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FX (ended 2014)

The Bridge S01E02: "Calaca"


Our first visit to The Bridge was a nice one. We got settled into the show's border-town setting, we met some people (one of whom was a total weirdo; hello, Sonya!), and there was a murderer to chase. But there was still a question of whether or not this show knew what it was, or more likely, whether the pilot had done a good job of conveying to us what it was. At times it did, and at times it didn't. Bringing in all the sensitive topics that come with a show set on the border between Mexico and the U.S.? Good! Disassociated plots that never folded into the main story? Questionable, but let's see where you're going with this, The Bridge

That left a lot riding on tonight's episode. Would "Calaca" accentuate the things that worked in the pilot (the scary reality of Juarez, the unusual team of Sonya and Marco) or would it spend more time with things that didn't (repeatedly reminding us that Sonya is awwwwkward, adding threads that didn't fit in with everything else)? Well, there was a little of both with maybe more stress on the latter. 

But that doesn't mean the show got worse because of that. It represents an evolution of the series, for me. After two episodes I'm convinced of what I suspected from the pilot: The Bridge isn't really about two detectives chasing a serial killer across the border, it's about the border itself and everything that goes on around it. And gosh, I hate to bring up the holiest of all holy television shows into the discussion, but it *gulp* might be headed in the same direction The Wire went with its depiction of Baltimore through the eyes of the Baltimore PD and the street thugs that kept 'em busy. (After that thought popped up in my head I read an interview where The Bridge creator Meredith Stiehl said The Wire was a model for her show, so I guess I wasn't far off.) But like The Wire, it's difficult to get into the show after only a few episodes because it's unlike the traditional television structure that's built on decades of reinforcing instant gratification. You know, things like closure, an obvious focus, and happy endings. Seriously, did anyone REALLY love The Wire after two episodes? But didn't everybody LOVE it after about four once that "Eureka!" moment hit? (Source: my own private polling among friends.)

Instead, the focus of The Bridge, when compared to other dramas on television today, is so broad that everything seems murky to the viewer. That's intentional because The Bridge wants to tell the story of a creaking political, cultural, and societal system that lords over those it affects (again, like B-more and The Wire). This is big-picture, satellite map television. That's why we saw a pack of illegal immigrants dumped out of a horse-toting semi and trek across the Texas desert with little context. That's why we discovered Carl the rancher's dirty little tunnel secret and learned of the wealthy white men who want to keep it that way. That's why we saw a scary Mexican hitman threatening a bum for info on who took Ava Guerra and eventually pound on the door of Mutton Chops, a star of his own tangent within The Bridge. That's why we saw Mutton Chops (real name Steven) stuff a woman in his trunk and carry her over the border in the first episode, and go about his evening shift at a shelter for troubled souls in this episode. These extra stories will all be told concurrently with what we believed the show was about: Odd Couple cops chasing a deranged killer. There's more to El Paso and Juarez than just Sonya and Marco and their biz, guys. And it's the killer's message (paraphrasing, "Ummm, there's messed-up stuff going on in Mexico while America looks the other way") that will tie it all together, and the hunt for the killer that will keep The Bridge clinging onto some semblance of normal television. (To set the record straight, I really enjoy these extra stories.) This could all change by Episode 3, but after two episodes, this is what I'm picking up.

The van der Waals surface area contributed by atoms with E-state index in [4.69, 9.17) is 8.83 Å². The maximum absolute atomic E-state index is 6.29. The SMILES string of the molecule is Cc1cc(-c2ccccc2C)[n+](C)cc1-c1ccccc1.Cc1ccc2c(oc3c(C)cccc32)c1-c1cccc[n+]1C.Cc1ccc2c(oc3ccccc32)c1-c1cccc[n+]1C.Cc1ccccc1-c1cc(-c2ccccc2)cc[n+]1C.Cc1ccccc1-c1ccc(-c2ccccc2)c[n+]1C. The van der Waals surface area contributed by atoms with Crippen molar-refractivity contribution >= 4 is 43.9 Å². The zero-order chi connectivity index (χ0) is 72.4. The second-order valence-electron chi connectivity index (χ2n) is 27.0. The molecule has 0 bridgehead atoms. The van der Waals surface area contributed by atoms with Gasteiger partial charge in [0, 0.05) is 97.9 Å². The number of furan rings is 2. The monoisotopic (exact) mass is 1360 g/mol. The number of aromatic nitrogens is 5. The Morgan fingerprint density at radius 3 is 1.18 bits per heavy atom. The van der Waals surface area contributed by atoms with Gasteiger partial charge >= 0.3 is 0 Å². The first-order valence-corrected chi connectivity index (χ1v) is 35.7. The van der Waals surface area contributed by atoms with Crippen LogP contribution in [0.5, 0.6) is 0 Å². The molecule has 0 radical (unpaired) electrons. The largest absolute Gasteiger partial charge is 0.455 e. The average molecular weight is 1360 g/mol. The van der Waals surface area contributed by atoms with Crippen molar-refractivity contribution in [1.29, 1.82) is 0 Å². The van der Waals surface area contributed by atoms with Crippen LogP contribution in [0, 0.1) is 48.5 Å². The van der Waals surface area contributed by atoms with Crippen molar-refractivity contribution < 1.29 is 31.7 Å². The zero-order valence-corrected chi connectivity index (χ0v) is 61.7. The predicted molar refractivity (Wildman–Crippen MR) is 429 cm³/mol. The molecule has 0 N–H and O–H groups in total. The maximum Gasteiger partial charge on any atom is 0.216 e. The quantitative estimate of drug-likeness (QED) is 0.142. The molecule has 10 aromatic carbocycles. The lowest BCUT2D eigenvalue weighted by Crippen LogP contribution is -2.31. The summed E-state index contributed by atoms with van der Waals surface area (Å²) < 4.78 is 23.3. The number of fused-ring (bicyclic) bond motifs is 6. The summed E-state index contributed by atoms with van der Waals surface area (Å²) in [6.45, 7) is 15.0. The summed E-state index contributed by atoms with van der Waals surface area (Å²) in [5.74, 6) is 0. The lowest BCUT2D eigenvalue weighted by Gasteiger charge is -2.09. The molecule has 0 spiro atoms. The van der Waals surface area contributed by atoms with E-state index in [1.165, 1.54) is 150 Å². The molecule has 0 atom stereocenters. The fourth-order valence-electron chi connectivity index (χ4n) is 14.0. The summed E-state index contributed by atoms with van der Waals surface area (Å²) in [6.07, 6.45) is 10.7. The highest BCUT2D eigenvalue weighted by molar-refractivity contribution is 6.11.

If The Bridge is indeed trying to emulate The Wire, then good luck, The Bridge. There's a reason one of the greatest television shows of all time spawned few imitators (Treme, also from The Wire creator David Simon, is probably the closest in philosophy) while Celebrities Do Stuff disasters are remade weekly. The Wire created its own genre, a TV academic's dream that was full of names that were more popular among rap sheets than IMDB. That also meant pathetic ratings. It's very likely ratings will take a hit if The Bridge strives to become too intellectual and not enough *bang* *bang* *bang* *ENHANCE* *boom!* *yer under arrest* that we're used to. Sorry, that's just my pessimistic outlook on American audiences.